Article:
# ContextLab/timecorr

Estimate dynamic high-order correlations in multivariate timeseries data
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## Overview

The timecorr toolbox provides tools for computing and exploring the correlational structure of timeseries data. There is one main function:

• timecorr is used to compute dynamic correlations from a timeseries of observations and to find higher order structure in the data, organized as a number-of-timepoints by number-of-features matrix. For examples, tutorials, and an API specification, please check out our readthedocs page.

## Basic usage

The timecorr function takes your data and returns moment-by-moment correlations during the same timepoints. timecorr also lets you explore higher order structure in the data in a computationally tractable way by specifiying a dimensionality reduction technique.

• timecorr computes dynamic correlations and return a result in the same format, but where each data matrix has number-of-timepoints rows and $\frac{n^2 - n}{2}$ features (i.e. a vectorized version of the upper triangle of each timepoint's correlation matrix).
• timecorr also lets you explore higher order structure in the data by projecting the correlations back onto the original number-of-timepoints by number-of-featuers space.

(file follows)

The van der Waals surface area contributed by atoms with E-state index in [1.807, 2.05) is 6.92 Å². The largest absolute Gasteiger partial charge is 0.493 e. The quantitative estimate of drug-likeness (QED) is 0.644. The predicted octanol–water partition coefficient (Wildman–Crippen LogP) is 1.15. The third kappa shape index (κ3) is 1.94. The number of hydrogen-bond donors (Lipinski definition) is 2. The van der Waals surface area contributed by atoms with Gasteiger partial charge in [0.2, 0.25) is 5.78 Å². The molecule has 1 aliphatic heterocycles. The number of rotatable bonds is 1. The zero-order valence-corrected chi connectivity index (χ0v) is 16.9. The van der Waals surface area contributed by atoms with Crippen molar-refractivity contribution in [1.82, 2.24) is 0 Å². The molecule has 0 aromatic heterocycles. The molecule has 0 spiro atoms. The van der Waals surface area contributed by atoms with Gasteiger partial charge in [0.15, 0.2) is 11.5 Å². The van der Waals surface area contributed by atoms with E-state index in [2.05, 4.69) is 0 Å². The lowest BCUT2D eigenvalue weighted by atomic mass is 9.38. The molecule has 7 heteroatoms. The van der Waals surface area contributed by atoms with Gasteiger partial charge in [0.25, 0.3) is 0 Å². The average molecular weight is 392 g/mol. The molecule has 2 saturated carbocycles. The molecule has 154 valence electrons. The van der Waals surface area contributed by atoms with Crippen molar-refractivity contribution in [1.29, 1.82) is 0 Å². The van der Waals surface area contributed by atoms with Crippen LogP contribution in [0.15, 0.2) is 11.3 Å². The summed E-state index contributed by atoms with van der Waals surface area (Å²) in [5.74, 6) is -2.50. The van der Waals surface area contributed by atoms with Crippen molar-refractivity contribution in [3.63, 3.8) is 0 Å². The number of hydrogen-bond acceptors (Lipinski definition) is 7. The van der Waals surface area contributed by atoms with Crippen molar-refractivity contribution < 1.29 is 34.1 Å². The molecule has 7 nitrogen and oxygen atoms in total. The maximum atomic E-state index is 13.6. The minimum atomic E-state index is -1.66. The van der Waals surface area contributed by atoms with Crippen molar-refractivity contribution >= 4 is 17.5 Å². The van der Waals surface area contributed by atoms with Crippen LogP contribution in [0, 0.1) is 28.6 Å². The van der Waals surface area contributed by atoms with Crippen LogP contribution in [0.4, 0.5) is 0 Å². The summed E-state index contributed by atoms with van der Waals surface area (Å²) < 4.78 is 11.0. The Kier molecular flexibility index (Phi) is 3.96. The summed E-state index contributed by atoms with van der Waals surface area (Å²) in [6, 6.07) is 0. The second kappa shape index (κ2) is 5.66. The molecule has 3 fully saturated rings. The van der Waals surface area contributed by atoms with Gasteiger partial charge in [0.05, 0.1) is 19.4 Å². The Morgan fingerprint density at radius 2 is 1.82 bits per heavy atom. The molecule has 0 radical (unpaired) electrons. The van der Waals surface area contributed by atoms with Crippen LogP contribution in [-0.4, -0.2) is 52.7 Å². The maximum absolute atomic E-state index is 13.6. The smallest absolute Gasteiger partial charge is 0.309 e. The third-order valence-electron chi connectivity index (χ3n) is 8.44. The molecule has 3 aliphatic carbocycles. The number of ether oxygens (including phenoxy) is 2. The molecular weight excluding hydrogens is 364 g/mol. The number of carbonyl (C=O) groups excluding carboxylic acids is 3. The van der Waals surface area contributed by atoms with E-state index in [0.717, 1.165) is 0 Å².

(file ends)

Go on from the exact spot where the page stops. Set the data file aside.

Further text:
• You should format your data as a Numpy array or Pandas dataframe with one row per observation and one column per feature (i.e. things you're tracking over time-- e.g. a voxel, electrode, channel, etc.). You can then pass timecorr a single dataframe or a list of dataframes (each with the same numbers of timepoints and features).

Pick a weights_function

• How much the observed data at every timepoint contributes to the correlations at each timepoint.

Specify the weights_params

• Parameters for weights_function

Choose cfun for computing dynamic correlations

• The correlations may be computed within a single matrix, or across a list of such matrices. If a list of data matrices are passed, each data matrix is compared to the average of the other data matrices (isfc mode) or a similarity-weighted average of the other data matrices (wisfc mode). If only a single data matrix is passed, the correlations are computed with respect to the same data matrix.
• Computing correlations across a list is for finding shared correlation across sets of observations (e.g. from different experimental participants). If only a single data matrix is passed, across mode will behave the same as within mode. If a list of data matrices is passed, isfc mode computes each matrix's correlations with respect to the average of the others, and then averages across all of those correlations. wisfc mode behaves similarly, but computes weighted averages (e.g. based on inter-matrix similarities).

Choose rfun for reducing the data and exploring higher order structure

• By specifiying a reduction technique, rfun, timecorr takes a timeseries of observations and returns a timeseries of correlations with the same number of features. This is useful in that it prevents "dimension blowup" whereby running timecorr its own output squares the number of features-- thereby preventing the efficient exploration of higher-order correlations.